Summer's Food Temptations: Should You Resist?
By Jeanie Lerche Davis
Reviewed By Michael Smith
But for those less-exotic family vacations -- those road trips to the beach, etc. -- fast food temptations are literally at every turn. Those trips are a whole different dietary story, says Rosenbloom.
"When you're in the car, you're not as active," she tells WebMD. "So you have to scale back on fat and calories."
Be prepared, Rosenbloom says. "Keep a cooler in the car full of healthy snacks -- those bags of mini carrots that kids like, dip, apples, a jar of peanut butter." Keep in mind that even pretzels, though they are low fat, can be high in calories if you eat too many, she adds.
Beverages are another high-calorie pitfall: "Keep bottles of water packed in the car, as well as sugar-free lemonades and iced teas," she says.
When you do stop: "Kids always like to go to fast-food places so they can play in the gyms. That's OK, too. But you can get the healthy stuff -- the grilled chicken or baked potato." Also, stick to normal mealtimes, since skipping meals just makes you eat more later.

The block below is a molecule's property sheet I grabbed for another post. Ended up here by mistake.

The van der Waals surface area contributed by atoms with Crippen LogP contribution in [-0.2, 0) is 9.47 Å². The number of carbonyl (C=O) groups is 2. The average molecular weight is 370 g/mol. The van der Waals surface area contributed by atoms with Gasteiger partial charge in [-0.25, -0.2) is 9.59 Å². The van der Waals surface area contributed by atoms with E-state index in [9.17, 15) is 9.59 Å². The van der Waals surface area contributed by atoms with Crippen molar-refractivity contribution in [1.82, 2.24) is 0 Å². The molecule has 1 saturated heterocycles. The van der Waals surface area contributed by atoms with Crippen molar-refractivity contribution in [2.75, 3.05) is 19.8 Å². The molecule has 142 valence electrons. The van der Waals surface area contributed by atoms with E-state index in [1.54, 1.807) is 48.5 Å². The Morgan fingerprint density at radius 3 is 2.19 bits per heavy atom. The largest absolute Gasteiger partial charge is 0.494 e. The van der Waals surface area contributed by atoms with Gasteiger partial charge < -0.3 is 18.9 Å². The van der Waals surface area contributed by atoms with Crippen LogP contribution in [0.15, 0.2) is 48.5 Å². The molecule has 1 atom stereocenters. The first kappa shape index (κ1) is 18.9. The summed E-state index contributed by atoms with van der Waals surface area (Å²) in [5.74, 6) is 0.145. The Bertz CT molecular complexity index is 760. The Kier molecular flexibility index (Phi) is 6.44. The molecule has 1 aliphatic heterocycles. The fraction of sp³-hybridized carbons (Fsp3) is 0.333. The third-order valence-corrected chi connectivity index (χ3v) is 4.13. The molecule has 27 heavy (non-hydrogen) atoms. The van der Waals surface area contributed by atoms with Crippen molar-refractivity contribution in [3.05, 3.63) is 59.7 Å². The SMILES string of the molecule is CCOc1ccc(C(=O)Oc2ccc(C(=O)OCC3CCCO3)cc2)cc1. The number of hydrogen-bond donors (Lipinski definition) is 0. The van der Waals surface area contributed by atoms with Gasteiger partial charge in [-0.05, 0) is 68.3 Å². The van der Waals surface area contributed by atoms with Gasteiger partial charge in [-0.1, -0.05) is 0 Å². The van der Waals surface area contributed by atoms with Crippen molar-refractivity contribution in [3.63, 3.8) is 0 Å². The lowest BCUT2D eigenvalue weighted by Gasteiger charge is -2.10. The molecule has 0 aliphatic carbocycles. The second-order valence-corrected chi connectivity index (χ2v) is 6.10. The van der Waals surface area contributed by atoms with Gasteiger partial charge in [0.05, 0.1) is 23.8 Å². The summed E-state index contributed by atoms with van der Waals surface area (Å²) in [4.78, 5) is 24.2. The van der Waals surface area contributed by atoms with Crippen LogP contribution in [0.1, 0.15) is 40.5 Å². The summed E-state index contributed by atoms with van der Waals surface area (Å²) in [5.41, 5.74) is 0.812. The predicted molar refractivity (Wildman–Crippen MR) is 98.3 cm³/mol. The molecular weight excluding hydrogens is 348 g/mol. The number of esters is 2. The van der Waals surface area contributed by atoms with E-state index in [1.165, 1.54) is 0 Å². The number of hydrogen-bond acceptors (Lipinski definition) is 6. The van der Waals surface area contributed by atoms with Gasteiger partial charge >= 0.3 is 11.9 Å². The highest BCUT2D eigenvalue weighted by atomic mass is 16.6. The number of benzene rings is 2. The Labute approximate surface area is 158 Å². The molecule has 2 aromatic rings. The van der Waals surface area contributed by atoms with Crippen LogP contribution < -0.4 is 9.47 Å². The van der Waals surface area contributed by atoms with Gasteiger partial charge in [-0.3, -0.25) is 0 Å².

Read restaurant menus carefully: If items are baked, broiled, grilled, poached, roasted, steamed, or stir-fried, they are generally healthier. Go light on rolls and butter; move the basket to the other end of the table, if necessary. Ask about portion sizes, because many U.S. restaurants serve huge amounts of food; ask to have yours split, get a kiddie-sized meal, or take some home.
Also, take advantage of roadside stands, says Rosenbloom. "Everything's fresh, so good tasting. And try the newer varieties, like grape tomatoes. Summer is a great time to eat lots of fruits and vegetables."
Indulge in the ice cream cones, if you want, she says. Make those afternoon stops to the roadside Dairy Queens and Dairy DeLites. After all, it's summer. Just don't forget those scoops will end up on your hips. "Go for smaller size, the single scoop. And skip dessert at dinner that night. You don't have to go overboard all the time."Originally published June 4, 2001.
Reviewed by Michael W. Smith, MD, May 2002.
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